Gestational alcoholism and fetal zinc accretion in long-evans rats

Sharon Greeley, W. Thomas Johnson, Denice Schafer, Phyllis E. Johnson

Research output: Contribution to journalArticlepeer-review

3 Scopus citations


An animal study was conducted to examine the effects of alcohol consumption on placental transfer of zinc during late gestation. Throughout pregnancy, rat dams were fed a nutritionally adequate diet with 30% of total kcal as alcohol. On days 18 and 21 of pregnancy, zinc-65 was injected subcutaneously into the dams and the dams were killed 24 hours later, tissues were removed for analyses. Maternal serum, liver, kidney, and heart zinc decreased with gestational age while total fetal zinc increased. Neither the decrease in maternal organ zinc nor fetal accretion were affected by alcohol consumption. Placental zinc concentration also declined with developmental age and was not influenced by alcohol consumption. The decrease in placental zinc was accompanied by a decrease in zinc associated with 4— 10-kD proteins of placental cytosol. Our results suggest that zinc flux during late rat gestation is a well-regulated process that is not influenced by alcohol consumption. Coordination of the transfer apparently is influenced by maternal blood concentration of zinc, placental zinc-binding proteins, and fetal demand for zinc.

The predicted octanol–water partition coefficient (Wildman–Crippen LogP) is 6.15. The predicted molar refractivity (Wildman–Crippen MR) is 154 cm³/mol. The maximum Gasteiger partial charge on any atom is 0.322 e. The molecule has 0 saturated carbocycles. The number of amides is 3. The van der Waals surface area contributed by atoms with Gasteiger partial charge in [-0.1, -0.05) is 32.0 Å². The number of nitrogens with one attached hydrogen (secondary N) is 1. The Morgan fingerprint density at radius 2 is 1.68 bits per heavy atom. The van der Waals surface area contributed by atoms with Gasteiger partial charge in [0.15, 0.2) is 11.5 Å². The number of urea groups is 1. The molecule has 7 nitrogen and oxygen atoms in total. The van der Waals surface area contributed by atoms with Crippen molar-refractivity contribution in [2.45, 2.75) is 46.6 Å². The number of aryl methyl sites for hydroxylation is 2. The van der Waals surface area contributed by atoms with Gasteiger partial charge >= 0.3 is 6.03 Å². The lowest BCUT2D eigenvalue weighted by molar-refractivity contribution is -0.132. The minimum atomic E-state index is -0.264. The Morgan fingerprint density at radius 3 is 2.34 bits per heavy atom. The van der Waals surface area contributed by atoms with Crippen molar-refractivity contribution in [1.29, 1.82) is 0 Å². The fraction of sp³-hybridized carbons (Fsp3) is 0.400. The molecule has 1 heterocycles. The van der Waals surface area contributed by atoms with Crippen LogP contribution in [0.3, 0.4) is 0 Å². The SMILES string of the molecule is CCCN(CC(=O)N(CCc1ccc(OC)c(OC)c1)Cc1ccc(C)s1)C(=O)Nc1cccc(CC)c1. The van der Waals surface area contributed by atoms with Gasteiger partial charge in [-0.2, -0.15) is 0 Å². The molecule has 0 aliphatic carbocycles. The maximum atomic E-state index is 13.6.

Original languageEnglish (US)
Pages (from-to)265-271
Number of pages7
JournalJournal of the American College of Nutrition
Issue number3
StatePublished - Jun 1 1990
Externally publishedYes


  • Ethanol
  • Fetus
  • Gestation
  • Placenta
  • Rats
  • Zinc

ASJC Scopus subject areas

  • Medicine (miscellaneous)
  • Nutrition and Dietetics


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